Several states have canceled additional federal unemployment assistance in the US.
Miami World / Telemundo 51
More than a dozen states are canceling pandemic-era unemployment programs, giving up billions of dollars in federal funding that would otherwise flow to jobless residents.
Here’s what you need to know about state decisions and what’s at stake.
So what’s going on?
At least 16 states have chosen to exclude themselves from federal programs that pay unemployment benefits.
As of Thursday, the list includes Alabama, Arkansas, Arizona, Georgia, Idaho, Iowa, Mississippi, Missouri, Montana, North Dakota, Ohio, South Carolina, South Dakota, Tennessee, Utah, and Wyoming.
All are run by Republican governors. Montana was the first state to announce its withdrawal, on May 4.
The US government has a list of benefits on its website.
How soon will they be over?
The American Rescue Plan made these federal programs available until Labor Day, September 6.
States are ending their participation about two or more months early, from June 12 to July 10. This varies by state.
How many people will be affected?
Governors’ decisions would reduce or cut benefits for nearly 2 million people.
About $ 11 billion of total funding is at stake, according to Andrew Stettner, a senior fellow at the Century Foundation.
Randy Serrano has the information.
What programs are affected?
States are pulling out of the programs enacted by the CARES Act in March 2020.
Together, the programs increased the amount of weekly aid, extended its duration, and offered funds to workers who do not normally qualify for state benefits.
How will my benefits change?
States will no longer issue an additional $ 300 per week to workers.
Those who receive state benefits will continue to receive that assistance, which is generally equal to half of their pre-layoff wages. The average person received $ 350 a week in state benefits in March, according to the Department of Labor.
Benefits vary widely by state. Among states that choose not to participate, for example, they ranged from $ 195 per week in Mississippi to $ 480 in North Dakota.
Legal consultation: can you lose your job if you don’t get vaccinated against COVID-19?
Certain workers will not only get a cut in benefits, they will lose aid altogether.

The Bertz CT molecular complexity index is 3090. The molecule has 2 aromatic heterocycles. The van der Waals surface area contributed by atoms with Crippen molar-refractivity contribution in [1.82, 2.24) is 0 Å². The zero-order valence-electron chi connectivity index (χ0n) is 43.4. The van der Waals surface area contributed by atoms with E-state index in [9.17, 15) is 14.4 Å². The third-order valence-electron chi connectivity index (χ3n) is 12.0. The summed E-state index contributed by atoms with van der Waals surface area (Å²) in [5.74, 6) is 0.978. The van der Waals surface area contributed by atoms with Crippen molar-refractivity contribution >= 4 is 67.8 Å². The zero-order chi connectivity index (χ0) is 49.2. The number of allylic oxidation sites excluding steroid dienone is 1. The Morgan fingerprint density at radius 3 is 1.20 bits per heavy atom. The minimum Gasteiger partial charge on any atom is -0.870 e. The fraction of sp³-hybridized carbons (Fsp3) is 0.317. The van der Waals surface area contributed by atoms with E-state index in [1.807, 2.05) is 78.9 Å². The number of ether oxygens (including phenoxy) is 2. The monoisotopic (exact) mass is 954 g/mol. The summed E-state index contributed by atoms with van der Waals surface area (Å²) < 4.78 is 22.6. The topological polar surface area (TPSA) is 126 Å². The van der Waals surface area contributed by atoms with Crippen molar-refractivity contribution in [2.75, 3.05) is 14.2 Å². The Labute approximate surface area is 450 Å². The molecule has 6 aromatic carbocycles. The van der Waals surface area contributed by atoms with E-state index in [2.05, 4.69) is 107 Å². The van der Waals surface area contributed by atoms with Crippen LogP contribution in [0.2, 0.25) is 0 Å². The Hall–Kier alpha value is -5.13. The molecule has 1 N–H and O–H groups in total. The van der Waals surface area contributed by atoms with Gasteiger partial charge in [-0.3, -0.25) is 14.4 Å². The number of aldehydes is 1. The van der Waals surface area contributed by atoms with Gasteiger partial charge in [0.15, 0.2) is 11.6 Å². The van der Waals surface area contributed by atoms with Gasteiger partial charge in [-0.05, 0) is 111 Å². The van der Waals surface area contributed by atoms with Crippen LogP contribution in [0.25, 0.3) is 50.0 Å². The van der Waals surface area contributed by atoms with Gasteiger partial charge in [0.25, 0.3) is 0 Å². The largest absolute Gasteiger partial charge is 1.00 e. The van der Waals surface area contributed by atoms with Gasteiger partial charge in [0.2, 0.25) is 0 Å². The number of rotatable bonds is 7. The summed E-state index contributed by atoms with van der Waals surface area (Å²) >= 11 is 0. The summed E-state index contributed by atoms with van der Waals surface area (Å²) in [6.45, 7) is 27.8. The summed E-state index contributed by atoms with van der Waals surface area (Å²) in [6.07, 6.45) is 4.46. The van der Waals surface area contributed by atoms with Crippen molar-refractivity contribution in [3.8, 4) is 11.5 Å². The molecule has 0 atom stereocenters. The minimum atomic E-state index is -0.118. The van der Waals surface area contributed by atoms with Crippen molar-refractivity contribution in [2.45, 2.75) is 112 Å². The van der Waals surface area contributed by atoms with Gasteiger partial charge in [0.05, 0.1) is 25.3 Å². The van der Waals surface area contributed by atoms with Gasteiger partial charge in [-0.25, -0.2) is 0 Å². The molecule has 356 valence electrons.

Those groups include the long-term unemployed (who have exhausted their maximum state benefit allowance), as well as the self-employed, freelancers, and others who receive what is known as Pandemic Unemployment Assistance.
This is the case in most of the states in question, but not all. In Arizona, for example, residents are only losing access to the $ 300.
“This country was not built by Wall Street, it was built by the middle class,” said the president in his message to the nation from Congress.
Why is this happening?
Governors have pointed to a labor shortage as the driver for their decisions to opt out of federal funding.
They claim that the improved unemployment benefits offer an incentive for people to stay home and not look for work, leaving companies struggling to fill vacant positions.
“While these benefits provided supplemental financial assistance during the height of COVID-19, they were intended to be temporary and instead their continuation has worsened the workforce problems we face,” said Missouri Governor Mike Parson.
Is there a labor shortage?
The answer is difficult to pin down with the available data, according to economists. But the evidence suggests that a labor shortage is developing, at least in some areas and sectors.
The most compelling evidence is twofold, according to Daniel Zhao, a senior economist at Glassdoor, a job and hiring site.
Job openings hit a record in March, the Bureau of Labor Statistics reported Tuesday. Meanwhile, the US economy added 266,000 payrolls in April, much weaker than the one million expected, the Bureau said last week.